doesn’t depend on whether I have a toothache:
P(X|T,C) = P(X|C)
 Equivalent statements:
P(T|X,C) = P(T|C) and        P(T,X|C) = P(T|C)  P(X|C)
 Write out full joint distribution (chain rule):
P(T,X,C) = P(T|X,C)  P(X,C)
= P(T|X,C)  P(X|C)  P(C)
= P(T|C)  P(X|C)  P(C)
   P(Toothache, Cavity, Xray) has 23 – 1 = 7 independent entries
   Given conditional independence, chain rule yields
2 + 2 + 1 = 5 independent numbers

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Conditional Independence III
 In most cases, the use of conditional
independence reduces the size of the
representation of the joint distribution from
exponential in n to linear in n.

 Conditional independence is our most basic and
robust form of knowledge about uncertain
environments.

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Another Example
 Starter turns over (S)
 None of these propositions are independent of
one another
 R and S are conditionally independent given B

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Combining Evidence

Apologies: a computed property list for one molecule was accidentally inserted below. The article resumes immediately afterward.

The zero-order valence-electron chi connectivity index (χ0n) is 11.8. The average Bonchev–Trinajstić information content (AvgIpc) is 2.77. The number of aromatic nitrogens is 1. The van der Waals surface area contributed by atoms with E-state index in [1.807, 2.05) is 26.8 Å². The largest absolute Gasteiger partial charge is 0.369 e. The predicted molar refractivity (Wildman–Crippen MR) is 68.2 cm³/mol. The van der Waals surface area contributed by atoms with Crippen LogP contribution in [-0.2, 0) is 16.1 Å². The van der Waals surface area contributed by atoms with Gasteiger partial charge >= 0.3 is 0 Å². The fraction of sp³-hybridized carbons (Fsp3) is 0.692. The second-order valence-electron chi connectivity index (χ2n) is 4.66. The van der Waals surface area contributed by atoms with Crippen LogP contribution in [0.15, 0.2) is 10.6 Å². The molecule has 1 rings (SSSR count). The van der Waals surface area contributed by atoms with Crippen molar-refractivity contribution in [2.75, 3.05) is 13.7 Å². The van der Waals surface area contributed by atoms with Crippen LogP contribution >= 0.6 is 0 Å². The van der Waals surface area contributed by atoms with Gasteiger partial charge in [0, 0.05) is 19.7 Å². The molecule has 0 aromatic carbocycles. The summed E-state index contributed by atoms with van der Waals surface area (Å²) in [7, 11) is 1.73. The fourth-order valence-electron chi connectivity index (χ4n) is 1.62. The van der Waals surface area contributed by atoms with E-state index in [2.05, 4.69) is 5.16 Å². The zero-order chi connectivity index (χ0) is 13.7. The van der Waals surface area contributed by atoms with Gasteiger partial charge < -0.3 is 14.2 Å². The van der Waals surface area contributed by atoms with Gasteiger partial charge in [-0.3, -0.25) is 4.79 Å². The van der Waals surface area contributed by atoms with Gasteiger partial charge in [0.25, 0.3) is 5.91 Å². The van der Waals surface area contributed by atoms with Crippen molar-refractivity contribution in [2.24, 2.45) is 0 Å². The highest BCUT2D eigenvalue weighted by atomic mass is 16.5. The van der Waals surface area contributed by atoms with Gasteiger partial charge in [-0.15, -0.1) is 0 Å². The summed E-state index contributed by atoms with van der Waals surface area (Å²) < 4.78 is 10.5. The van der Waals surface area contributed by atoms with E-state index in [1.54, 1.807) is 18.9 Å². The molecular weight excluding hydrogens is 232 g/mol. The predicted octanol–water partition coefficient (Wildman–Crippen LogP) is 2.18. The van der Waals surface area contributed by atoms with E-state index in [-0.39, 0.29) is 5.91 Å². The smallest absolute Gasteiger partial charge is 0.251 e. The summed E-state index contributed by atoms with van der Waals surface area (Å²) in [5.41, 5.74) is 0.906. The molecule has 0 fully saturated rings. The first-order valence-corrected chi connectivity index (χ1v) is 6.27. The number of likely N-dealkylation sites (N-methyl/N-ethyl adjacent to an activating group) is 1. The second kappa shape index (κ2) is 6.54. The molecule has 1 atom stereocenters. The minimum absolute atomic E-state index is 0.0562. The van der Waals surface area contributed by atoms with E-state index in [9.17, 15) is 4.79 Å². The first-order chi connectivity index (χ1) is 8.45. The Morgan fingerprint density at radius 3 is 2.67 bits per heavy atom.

 Bayesian updating given two pieces of information

 Assume that T and X are conditionally independent given C
(naïve Bayes Model)

C
Cause

T             X
Effect1       Effect2

 We can do the evidence combination sequentially

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How do we Compute the Normalizing
Constant (a)?

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Bayes' Rule and conditional
independence
P(Cavity | toothache  xray)
= αP(toothache  xray | Cavity) P(Cavity)
= αP(toothache | Cavity) P(xray | Cavity) P(Cavity)

   This is an example of a naïve Bayes model:
P(Cause,Effect1, … ,Effectn) = P(Cause) πiP(Effecti|Cause)
   Total number of parameters is linear in n

C
Cause

T             X
Effect1       Effect2